By Joanna Paraszczuk | ( RFE/ RL
Both the [so-called] Islamic State (IS) group and Al-Qaeda’s Syrian affiliate, the Al-Nusra Front, this week called for attacks against Russia, as Russian air strikes in Syria continue — though not against IS targets.
IS broke two weeks of silence on the Russian air strikes in Syria on October 13 with an audio message calling for “jihad” against both Russia and the United States.
The 40-minute long speech by IS spokesman Abu Mohammed al-Adnani calls on “Islamic youth everywhere” to “ignite jihad” — holy war — against “the Russians and the Americans.”
“Russia will be defeated,” Adnani said.
Adnani’s message appears to be the first official announcement from IS that refers to Russia since the Russian air campaign began on September 30.
Even IS’s de facto official Russian-language propaganda outlet, Furat Media, has kept quiet about the Russian air campaign, although individual Russian-speaking IS militants have spoken out on social media, mostly to warn Russia against a “second Afghanistan.”
IS’s silence is not particularly surprising, given that Russia’s air strikes have largely targeted the extremist group’s rivals, including Syrian Al-Qaeda affiliate the Al-Nusra Front as well as Western-backed moderate Free Syrian Army rebels.
Indeed, since the Russian strikes began, IS has made advances against Syrian rebels in northern Aleppo Province. On October 14, IS continued to battle the Liwa Suqour al-Jabal rebel group — which has been bombed by Russian jets — in rural northern Aleppo and around the towns of Ahras and Tel Jabin.
IS gains in northern Aleppo could help the group threaten or cut off rebel supply lines leading into the city, a fear that comes amid reports that the Syrian Army, Hezbollah, and Iranian forces are preparing for a ground offensive against rebels in the Aleppo area.
Russian-language social-media accounts linked to the Al-Nusra Front have criticized IS for attacking rebel groups at the same time that Russia is raiding them.
“When the Americans bombed IS, Nusra did not attack and defended itself from IS, and now IS is using the Russian strikes against Muslims to attack the mujahedin,” the JMA Sham account run by North Caucasian Nusra militants, wrote on Facebook on October 11. (The account has since been deleted for violating Facebook’s terms of service.)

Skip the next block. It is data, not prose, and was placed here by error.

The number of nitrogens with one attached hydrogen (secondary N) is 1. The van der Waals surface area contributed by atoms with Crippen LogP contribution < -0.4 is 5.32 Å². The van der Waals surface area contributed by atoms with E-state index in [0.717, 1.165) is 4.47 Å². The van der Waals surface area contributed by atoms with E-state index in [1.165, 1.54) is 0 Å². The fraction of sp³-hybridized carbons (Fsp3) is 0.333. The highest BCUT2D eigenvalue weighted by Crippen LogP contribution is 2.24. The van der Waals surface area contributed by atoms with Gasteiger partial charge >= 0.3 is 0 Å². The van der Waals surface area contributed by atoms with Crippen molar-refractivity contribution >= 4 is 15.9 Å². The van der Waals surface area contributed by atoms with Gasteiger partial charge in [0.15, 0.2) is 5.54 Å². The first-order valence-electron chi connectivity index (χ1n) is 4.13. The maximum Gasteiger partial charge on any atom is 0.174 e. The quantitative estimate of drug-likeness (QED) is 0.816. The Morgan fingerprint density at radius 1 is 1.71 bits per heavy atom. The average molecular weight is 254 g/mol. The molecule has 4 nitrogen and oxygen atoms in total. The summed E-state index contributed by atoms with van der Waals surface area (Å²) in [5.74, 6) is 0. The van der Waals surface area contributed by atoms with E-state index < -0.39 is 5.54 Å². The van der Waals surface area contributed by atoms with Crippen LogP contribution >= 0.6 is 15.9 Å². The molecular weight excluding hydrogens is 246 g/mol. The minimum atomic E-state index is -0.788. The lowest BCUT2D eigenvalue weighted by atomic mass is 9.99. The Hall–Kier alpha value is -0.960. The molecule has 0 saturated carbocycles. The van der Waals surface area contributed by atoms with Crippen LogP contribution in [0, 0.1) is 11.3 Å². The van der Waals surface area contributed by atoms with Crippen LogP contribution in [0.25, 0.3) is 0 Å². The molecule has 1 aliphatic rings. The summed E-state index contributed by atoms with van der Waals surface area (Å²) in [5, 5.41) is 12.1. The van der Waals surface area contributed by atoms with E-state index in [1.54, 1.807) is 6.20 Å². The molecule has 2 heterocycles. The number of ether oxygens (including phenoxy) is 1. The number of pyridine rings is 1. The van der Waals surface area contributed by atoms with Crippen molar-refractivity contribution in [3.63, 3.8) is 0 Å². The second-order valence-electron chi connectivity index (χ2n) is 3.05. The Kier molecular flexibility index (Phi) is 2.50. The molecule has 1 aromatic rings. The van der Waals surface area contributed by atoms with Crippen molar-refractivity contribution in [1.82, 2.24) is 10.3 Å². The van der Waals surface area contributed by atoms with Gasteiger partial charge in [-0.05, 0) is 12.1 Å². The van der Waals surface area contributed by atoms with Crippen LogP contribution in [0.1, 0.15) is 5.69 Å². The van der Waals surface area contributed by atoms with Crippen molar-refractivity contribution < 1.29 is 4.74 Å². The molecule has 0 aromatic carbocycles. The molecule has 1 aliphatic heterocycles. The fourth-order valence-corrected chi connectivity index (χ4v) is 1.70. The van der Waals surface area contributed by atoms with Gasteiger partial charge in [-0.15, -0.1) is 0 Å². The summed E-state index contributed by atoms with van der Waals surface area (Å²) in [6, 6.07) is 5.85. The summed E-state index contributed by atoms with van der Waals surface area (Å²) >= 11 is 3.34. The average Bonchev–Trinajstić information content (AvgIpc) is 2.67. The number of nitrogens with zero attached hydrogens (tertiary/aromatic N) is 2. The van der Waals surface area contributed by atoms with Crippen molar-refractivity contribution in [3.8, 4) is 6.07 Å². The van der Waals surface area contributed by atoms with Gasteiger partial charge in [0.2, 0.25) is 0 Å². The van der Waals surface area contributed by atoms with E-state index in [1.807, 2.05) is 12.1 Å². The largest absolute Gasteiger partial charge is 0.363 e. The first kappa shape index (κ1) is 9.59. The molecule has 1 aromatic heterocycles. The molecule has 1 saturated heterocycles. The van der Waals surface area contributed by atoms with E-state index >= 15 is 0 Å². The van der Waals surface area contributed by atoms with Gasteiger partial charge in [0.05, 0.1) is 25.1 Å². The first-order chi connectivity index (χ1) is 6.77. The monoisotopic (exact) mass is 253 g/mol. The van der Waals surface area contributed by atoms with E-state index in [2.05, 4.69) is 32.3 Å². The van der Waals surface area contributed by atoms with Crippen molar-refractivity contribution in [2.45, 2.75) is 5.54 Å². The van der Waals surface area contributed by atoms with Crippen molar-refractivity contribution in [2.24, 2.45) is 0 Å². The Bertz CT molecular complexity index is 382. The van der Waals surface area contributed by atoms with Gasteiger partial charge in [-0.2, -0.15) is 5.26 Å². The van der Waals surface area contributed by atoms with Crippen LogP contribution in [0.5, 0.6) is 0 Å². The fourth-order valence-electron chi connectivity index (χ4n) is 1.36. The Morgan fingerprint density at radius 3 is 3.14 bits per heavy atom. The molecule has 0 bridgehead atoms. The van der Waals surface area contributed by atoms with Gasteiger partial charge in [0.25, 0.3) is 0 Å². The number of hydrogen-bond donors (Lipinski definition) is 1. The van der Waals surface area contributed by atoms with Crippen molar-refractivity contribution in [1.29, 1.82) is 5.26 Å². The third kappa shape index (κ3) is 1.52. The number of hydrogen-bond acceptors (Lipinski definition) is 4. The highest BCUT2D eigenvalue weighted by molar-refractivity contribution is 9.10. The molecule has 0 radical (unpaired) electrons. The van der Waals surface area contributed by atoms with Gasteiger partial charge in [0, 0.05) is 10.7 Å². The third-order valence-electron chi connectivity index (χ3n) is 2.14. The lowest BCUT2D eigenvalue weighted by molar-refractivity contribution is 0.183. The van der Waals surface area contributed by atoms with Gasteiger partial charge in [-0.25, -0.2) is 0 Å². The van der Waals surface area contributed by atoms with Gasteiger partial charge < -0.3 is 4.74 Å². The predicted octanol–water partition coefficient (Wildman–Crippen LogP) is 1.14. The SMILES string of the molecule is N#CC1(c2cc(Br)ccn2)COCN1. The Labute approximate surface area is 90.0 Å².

So why did IS make its call for “jihad” against Russia at all, and why now?
Is is no coincidence that Adnani made his threats against Russia a day after his rival, leader of the Al-Nusra Front Abu Mohammad al-Jolani, called on militants in Russia’s restive North Caucasus to attack Russian civilians and soldiers in response to Moscow’s air strikes.
“If the Russian Army kills the people of Syria, then kill their people. And if they kill our soldiers, then kill their soldiers. An eye for an eye,” Jolani said.
Fear Of Attacks?
There has not been an attack in Moscow since January 2011, when a suicide bomber killed 37 people in the Domodedovo International Airport’s international arrivals terminal.
But Russian authorities said on October 12 they had foiled a major terrorist attack in the capital, with the Federal Security Service (FSB) claiming that some of those involved — all Russian citizens — had “been through combat training in IS camps in Syria.”
The Russian media reported on October 13 that a Moscow court had remanded three suspects — Mokhmad Mezhidov, Elman Ashaev, and Aslan Baysultanov — in custody until December.
The ultimate goal of the planned attacks was to make the Russian government “end the participation of its armed forces in operations against IS in Syria,” the investigators were quoted as saying.
The reports also said the suspected organizer of the attack was a militant from Kabardino-Balkaria whom police have sought for over a decade — suggesting that this individual is unlikely to have been in Syria. Such a militant would presumably have been on an FSB wanted list, meaning that if he had fought or trained in Syria, he would have found it extremely difficult to return to Russia without alerting the FSB.
One of the three suspects, Baysultanov, had also been in Syria before plotting the attack, according to the FSB.
However, the FSB did not say that Baysultanov had fought alongside IS in Syria.
Via RFE/ RL
Copyright (c) 2015. RFE/RL, Inc. Reprinted with the permission of Radio Free Europe/Radio Liberty, 1201 Connecticut Ave NW, Ste 400, Washington DC 20036.
Related video added by Juan Cole: